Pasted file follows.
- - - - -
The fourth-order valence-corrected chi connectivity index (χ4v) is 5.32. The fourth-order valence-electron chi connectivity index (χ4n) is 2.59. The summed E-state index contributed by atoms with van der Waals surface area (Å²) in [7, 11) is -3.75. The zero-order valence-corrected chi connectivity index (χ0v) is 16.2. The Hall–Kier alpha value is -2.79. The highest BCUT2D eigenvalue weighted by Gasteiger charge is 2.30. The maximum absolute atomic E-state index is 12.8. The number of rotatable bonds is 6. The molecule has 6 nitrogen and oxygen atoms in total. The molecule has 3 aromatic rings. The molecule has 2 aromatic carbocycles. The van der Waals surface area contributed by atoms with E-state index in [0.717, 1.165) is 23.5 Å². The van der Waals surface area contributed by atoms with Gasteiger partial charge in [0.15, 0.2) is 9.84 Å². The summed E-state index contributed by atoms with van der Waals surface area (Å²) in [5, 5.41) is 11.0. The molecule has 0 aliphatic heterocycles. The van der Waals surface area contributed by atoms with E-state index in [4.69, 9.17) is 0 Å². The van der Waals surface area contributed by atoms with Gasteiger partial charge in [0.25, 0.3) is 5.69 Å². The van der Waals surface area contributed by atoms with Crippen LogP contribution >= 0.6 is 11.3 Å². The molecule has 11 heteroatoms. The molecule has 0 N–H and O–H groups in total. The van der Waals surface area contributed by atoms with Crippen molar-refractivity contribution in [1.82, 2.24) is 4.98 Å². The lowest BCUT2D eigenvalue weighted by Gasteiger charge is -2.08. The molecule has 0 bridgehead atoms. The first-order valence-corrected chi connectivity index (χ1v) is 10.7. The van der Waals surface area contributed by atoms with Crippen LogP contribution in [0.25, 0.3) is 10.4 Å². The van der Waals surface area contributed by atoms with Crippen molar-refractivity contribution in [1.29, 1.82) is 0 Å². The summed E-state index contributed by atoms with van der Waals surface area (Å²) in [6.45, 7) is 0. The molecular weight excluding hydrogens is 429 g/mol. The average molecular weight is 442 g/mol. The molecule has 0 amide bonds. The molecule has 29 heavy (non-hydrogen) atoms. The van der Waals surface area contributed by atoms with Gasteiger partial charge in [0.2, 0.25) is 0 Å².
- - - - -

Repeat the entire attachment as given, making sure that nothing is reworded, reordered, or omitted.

The fourth-order valence-corrected chi connectivity index (χ4v) is 5.32. The fourth-order valence-electron chi connectivity index (χ4n) is 2.59. The summed E-state index contributed by atoms with van der Waals surface area (Å²) in [7, 11) is -3.75. The zero-order valence-corrected chi connectivity index (χ0v) is 16.2. The Hall–Kier alpha value is -2.79. The highest BCUT2D eigenvalue weighted by Gasteiger charge is 2.30. The maximum absolute atomic E-state index is 12.8. The number of rotatable bonds is 6. The molecule has 6 nitrogen and oxygen atoms in total. The molecule has 3 aromatic rings. The molecule has 2 aromatic carbocycles. The van der Waals surface area contributed by atoms with E-state index in [0.717, 1.165) is 23.5 Å². The van der Waals surface area contributed by atoms with Gasteiger partial charge in [0.15, 0.2) is 9.84 Å². The summed E-state index contributed by atoms with van der Waals surface area (Å²) in [5, 5.41) is 11.0. The molecule has 0 aliphatic heterocycles. The van der Waals surface area contributed by atoms with E-state index in [4.69, 9.17) is 0 Å². The van der Waals surface area contributed by atoms with Gasteiger partial charge in [0.25, 0.3) is 5.69 Å². The van der Waals surface area contributed by atoms with Crippen LogP contribution >= 0.6 is 11.3 Å². The molecule has 11 heteroatoms. The molecule has 0 N–H and O–H groups in total. The van der Waals surface area contributed by atoms with Crippen molar-refractivity contribution in [1.82, 2.24) is 4.98 Å². The lowest BCUT2D eigenvalue weighted by Gasteiger charge is -2.08. The molecule has 0 bridgehead atoms. The first-order valence-corrected chi connectivity index (χ1v) is 10.7. The van der Waals surface area contributed by atoms with Crippen LogP contribution in [0.25, 0.3) is 10.4 Å². The van der Waals surface area contributed by atoms with Crippen molar-refractivity contribution in [1.29, 1.82) is 0 Å². The summed E-state index contributed by atoms with van der Waals surface area (Å²) in [6.45, 7) is 0. The molecular weight excluding hydrogens is 429 g/mol. The average molecular weight is 442 g/mol. The molecule has 0 amide bonds. The molecule has 29 heavy (non-hydrogen) atoms. The van der Waals surface area contributed by atoms with Gasteiger partial charge in [0.2, 0.25) is 0 Å².